The point of this post though is that recently Lenore took Joshua to a film-making workshop for kids held at the Rich Mix arts centre in East London and he absolutely loved it. Here they got to learn about animation techniques and bringing a story to life with the end result being a film of their very own: Tree Redux I call it!

Now, of course, he fancies taking this interest further and it turns out there's a whole world of brick-based stop-motion out there known as brickfilming or bricksinmotion. So it looks like I'll be splashing out on a Logitech Webcam 9000 in the near future since that comes highly recommended on these geeky creative sites. Beyond the hardware I'll need some software and I reckon that Zu3D looks like a decent package for kids and since a film without sound is pretty half-hearted I'll probably need a sound editor up to the standard of Audacity.

Maybe pursuing these imaginative urges is going to prove time-consuming, not to say expensive in Lego, but I don't mind admitting that I quite fancy scratching this itch myself! After all the all-powerful Lego corporation is right behind this brick-based madness and I can't play Lego Universe all of the time!

Tuesday, 25 January 2011

Intervals in Green Park

Some days you only have time for a quick session and luckily the Runners World schedule that I'm nominally following required a speed hit today (although for 8 miles - rather longer than I had time for). So, for the first time in a good while, I headed to Green Park for my trademark inner-city interval work-out; the great thing about this park is that it is almost exactly 1-mile around the edge. Thus you can just keep looping back and forth, clockwise and anti-clockwise, as fast as you like without too much mental effort beyond counting in ones. In the past I've got up to five or six mile-intervals but today just a couple was on the menu.

Before the main course though I had to jog over from the office and I couldn't help feeling that something was missing. Pondering on this I suddenly realised what wasn't there - for the first time in maybe two months my left foot was entirely pain free! A miracle! Well that and biology; I'm pretty sure that I had a stress fracture (which necessitated two weeks off running over Christmas) but now it seems to have healed up. Throw in the fact that my lungs finally feel clear of my New Year lurgy and maybe, just maybe, this year is looking up at last.

I have to admit that this wasn't all that I had playing across my mind; I was also looking forward to trying to spot some gas lamps in Green Park. Yes they exist (according to the Time Out guide that I read only yesterday) and in quite a few places in central London (like Buckingham Palace, the Royal Parks, Covent Garden etc). So on arrival I looked about and lo and behold there was one all lit up; just for me! It's strange how an outdated and labour-intensive system of illumination can evoke an emotional response - see if you can resist:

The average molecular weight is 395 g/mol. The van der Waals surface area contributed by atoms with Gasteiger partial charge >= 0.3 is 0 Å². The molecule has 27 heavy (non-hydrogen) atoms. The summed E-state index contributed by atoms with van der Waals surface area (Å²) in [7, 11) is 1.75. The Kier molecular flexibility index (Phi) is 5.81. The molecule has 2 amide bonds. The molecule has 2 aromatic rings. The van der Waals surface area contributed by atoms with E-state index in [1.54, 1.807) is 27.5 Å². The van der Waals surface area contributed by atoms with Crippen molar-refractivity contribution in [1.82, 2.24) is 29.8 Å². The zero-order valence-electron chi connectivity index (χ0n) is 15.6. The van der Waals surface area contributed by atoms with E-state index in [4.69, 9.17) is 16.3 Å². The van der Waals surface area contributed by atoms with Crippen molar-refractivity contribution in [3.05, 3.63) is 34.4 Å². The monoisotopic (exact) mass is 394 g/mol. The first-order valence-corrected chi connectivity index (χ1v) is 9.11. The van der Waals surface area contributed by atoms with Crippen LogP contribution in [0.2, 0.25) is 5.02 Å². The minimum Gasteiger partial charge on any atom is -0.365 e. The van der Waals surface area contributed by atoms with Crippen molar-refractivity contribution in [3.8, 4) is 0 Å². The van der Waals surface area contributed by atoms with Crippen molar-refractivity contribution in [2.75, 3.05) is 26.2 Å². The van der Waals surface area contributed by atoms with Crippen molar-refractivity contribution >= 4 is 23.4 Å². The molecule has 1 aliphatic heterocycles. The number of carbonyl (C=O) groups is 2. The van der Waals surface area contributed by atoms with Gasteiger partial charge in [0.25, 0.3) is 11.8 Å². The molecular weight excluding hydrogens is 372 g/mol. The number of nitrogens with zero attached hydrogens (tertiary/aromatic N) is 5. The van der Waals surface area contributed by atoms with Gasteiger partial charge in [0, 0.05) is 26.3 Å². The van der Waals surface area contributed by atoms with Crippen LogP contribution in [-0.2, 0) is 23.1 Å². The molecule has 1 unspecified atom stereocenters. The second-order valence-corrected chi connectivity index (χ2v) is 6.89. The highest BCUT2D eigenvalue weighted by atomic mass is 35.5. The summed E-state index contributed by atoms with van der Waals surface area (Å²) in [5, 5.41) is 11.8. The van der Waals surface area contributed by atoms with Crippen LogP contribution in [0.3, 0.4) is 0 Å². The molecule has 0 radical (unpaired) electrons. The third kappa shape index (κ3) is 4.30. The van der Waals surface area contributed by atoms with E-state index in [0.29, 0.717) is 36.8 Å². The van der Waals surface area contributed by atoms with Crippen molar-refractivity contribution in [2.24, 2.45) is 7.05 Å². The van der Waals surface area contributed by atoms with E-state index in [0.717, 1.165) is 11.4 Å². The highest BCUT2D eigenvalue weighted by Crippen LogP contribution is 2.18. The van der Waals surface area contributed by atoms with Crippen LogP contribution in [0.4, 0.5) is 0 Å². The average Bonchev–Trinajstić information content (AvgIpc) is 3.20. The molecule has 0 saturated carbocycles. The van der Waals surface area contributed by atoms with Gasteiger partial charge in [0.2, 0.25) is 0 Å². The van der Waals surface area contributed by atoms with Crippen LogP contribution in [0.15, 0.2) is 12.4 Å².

Anyway back to the running, well almost. Just as I was about to set off on my first lap there was a decently-sized thud in the grass next to me as a squirrel fell plumb out of the tree! Jumping to its feet and looking a little sheepish it raced back up the trunk - perhaps to repeat the experiment? With that I left and managed the two laps at a pace ranging between 6.15 and 6.30 minute-miles; reasonably handy without quite being race-pace. Next I need to up the number of intervals I think...

Distance: 5.5 miles
Time: 40m 38s

Sunday, 23 January 2011

A long run - without a compass

Man but I was hacked off this morning. First off I got delayed because the computer wouldn't work properly and I needed to get out the door on time if I was to run up to Hampstead Heath in time to meet the school (in the past I've been just a few minutes too late and that's truly frustrating). Then my stupid Garmin watch stopped working because its batteries were low even though I'd charged it up - this is the one truly annoying bug with this device. Finally I had to contend with a hangover from last night's party! So that's why I wound up pounding the Bishops Avenue at 7.45 this morning if anyone saw me.....

Anyway by the time I made it to Jack Straws Castle I'd forgotten these momentary concerns and was looking forward to continuing my long run with the elite Sunday group - Adam, Mike, Richard and Rob. The group numbers are always down on Sunday but that just means that we get to hustle along a little bit quicker and don't stop so much. It suits me fine. Today we headed north up through Golders Green and over towards North Finchley - taking in College Farm and the road curiously named "Crooked Usage":

A slice of the countryside, kind of
I've no idea where this name comes from (lost in the mists of time I suppose) but from here we had a pretty straight run back through the Hampstead Garden Suburb and the somewhat obviously named Big Wood and Little Wood. Maybe they'd just run out of inspiration by this point in the development of this artificial suburb? What was nice though was coming across a planned view from the Heathgate cul-de-sac over the Hampstead Heath extension. It really is quite pretty and the super-expensive houses (£2-3 million!) sited here really do benefit from an excellent location: